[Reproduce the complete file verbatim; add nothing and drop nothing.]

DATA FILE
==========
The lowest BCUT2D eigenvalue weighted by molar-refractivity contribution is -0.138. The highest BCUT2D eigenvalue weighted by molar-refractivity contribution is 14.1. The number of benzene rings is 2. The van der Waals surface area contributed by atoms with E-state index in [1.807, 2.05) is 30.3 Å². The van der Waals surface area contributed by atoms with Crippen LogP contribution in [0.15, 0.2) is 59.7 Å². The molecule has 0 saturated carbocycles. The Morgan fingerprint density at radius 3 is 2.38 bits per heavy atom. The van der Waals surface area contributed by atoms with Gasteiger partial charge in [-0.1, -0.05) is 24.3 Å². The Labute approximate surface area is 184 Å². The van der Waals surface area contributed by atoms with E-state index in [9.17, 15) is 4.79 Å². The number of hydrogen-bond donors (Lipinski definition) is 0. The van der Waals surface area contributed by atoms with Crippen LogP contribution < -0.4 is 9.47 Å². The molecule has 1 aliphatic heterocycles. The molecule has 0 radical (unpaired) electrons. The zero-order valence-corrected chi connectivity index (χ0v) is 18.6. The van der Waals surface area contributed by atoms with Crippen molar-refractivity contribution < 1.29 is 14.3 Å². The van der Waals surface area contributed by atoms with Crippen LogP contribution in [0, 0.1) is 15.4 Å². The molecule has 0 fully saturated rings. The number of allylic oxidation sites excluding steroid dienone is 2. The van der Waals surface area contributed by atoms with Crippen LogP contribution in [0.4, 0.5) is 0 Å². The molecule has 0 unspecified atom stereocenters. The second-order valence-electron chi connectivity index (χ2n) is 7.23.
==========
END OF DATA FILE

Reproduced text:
The lowest BCUT2D eigenvalue weighted by molar-refractivity contribution is -0.138. The highest BCUT2D eigenvalue weighted by molar-refractivity contribution is 14.1. The number of benzene rings is 2. The van der Waals surface area contributed by atoms with E-state index in [1.807, 2.05) is 30.3 Å². The van der Waals surface area contributed by atoms with Crippen LogP contribution in [0.15, 0.2) is 59.7 Å². The molecule has 0 saturated carbocycles. The Morgan fingerprint density at radius 3 is 2.38 bits per heavy atom. The van der Waals surface area contributed by atoms with Gasteiger partial charge in [-0.1, -0.05) is 24.3 Å². The Labute approximate surface area is 184 Å². The van der Waals surface area contributed by atoms with E-state index in [9.17, 15) is 4.79 Å². The number of hydrogen-bond donors (Lipinski definition) is 0. The van der Waals surface area contributed by atoms with Crippen LogP contribution < -0.4 is 9.47 Å². The molecule has 1 aliphatic heterocycles. The molecule has 0 radical (unpaired) electrons. The zero-order valence-corrected chi connectivity index (χ0v) is 18.6. The van der Waals surface area contributed by atoms with Crippen molar-refractivity contribution < 1.29 is 14.3 Å². The van der Waals surface area contributed by atoms with Crippen LogP contribution in [0, 0.1) is 15.4 Å². The molecule has 0 fully saturated rings. The number of allylic oxidation sites excluding steroid dienone is 2. The van der Waals surface area contributed by atoms with Crippen LogP contribution in [0.4, 0.5) is 0 Å². The molecule has 0 unspecified atom stereocenters. The second-order valence-electron chi connectivity index (χ2n) is 7.23.